If you’ve ever attended an IMO webinar highlighting the updates to a standardized code set, you’ve probably seen June Bronnert as a speaker.
With decades of experience in the healthcare space – and so many credentials after her name that they could used for a round of Scrabble – we had to sit down with this expert and see what we could learn.
From her professional path before IMO, to how she helps improve data quality in healthcare, to what advice she would give young health informatics professionals, this expert had plenty to share.
IMO: How long have you been at IMO, and what is your current role?
June Bronnert: I have been working at IMO for almost 11 years! I was first hired as the Director of Mapping. After doing that job for many years I transitioned to what is now our Global Clinical Services team, where I’m currently the Vice President. This role allows me to ensure our customers get the full value from our IMO solutions.
IMO: Eleven years is a long time! You’ve seen so many seasons of IMO. And like many of our subject matter experts, you have a lot of letters after your name – MHI, RHIA, CCS, and CCS-P. Can you explain what each of your credentials represent?
JB: The first one, MHI, stands for my Master in Health Informatics degree.
My bachelor’s degree was in Health Information Management. After completing this bachelor’s program, you can take a credentialing test through the American Health Information Management Association, or AHIMA. So, that’s where my second credential, RHIA, – which stands for Registered Health Information Administrator – comes from.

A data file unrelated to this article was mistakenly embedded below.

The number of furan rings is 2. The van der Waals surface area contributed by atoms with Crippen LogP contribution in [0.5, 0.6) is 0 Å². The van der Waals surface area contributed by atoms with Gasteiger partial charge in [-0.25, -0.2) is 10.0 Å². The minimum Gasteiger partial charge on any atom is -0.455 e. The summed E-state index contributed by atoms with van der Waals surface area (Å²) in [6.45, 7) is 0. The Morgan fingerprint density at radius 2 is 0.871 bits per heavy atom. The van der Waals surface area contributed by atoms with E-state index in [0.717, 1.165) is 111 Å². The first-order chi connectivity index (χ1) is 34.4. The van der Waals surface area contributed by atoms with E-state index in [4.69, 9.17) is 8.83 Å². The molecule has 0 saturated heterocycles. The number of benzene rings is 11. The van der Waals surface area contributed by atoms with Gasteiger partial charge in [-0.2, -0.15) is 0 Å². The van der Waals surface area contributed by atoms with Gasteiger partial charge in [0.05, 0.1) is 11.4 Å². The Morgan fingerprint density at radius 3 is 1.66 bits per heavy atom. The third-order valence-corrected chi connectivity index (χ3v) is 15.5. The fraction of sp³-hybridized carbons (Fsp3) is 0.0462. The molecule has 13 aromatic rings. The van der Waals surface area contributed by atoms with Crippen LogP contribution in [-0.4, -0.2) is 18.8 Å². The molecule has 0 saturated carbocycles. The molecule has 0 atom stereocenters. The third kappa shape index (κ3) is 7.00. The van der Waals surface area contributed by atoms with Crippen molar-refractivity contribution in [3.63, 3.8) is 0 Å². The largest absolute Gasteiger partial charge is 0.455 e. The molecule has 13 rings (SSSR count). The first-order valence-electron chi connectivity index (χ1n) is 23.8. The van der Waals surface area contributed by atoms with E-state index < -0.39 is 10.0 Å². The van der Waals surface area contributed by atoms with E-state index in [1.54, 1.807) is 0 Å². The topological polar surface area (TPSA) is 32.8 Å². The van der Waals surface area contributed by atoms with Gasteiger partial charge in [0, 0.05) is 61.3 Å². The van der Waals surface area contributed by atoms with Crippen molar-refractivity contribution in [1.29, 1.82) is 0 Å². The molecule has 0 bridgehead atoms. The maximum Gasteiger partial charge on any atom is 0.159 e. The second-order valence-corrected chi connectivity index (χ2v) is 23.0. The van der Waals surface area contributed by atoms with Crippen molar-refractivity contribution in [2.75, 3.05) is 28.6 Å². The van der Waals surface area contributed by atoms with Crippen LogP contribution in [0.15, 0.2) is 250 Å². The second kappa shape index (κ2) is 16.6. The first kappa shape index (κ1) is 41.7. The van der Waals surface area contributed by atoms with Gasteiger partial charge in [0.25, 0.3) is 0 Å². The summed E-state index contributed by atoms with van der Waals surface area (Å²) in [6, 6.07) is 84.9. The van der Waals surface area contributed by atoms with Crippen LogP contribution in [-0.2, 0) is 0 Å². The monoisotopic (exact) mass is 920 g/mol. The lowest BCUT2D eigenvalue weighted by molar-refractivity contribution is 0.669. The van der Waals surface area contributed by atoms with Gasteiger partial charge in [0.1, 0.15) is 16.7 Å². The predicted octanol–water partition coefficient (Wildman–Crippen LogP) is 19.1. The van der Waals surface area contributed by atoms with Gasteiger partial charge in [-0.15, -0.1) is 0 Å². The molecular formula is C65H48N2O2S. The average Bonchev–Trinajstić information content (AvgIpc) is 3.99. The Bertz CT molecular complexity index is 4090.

People with RHIA credentials have a variety of backgrounds. For example, in my professional realm some folks may choose to focus more on privacy and security when it comes to health information, while others concentrate on code sets. My Certified Coding Specialist (CCS) and Certified Coding Specialist Professional (CCS-P) credentials signify that I’m focused on the code sets and what they stand for. These certifications allow me to work with and understand the differences between what hospitals report and the rules they follow compared with the physician and ambulatory side.
IMO: So those credentials allow you to work on both sides of the coding coin. What was your path like to IMO?
JB: Before I started my professional journey to IMO, I worked for various hospitals. That ranged from reviewing medical records, to assigning the codes, to managing coding departments, to being a director of medical record departments at facilities.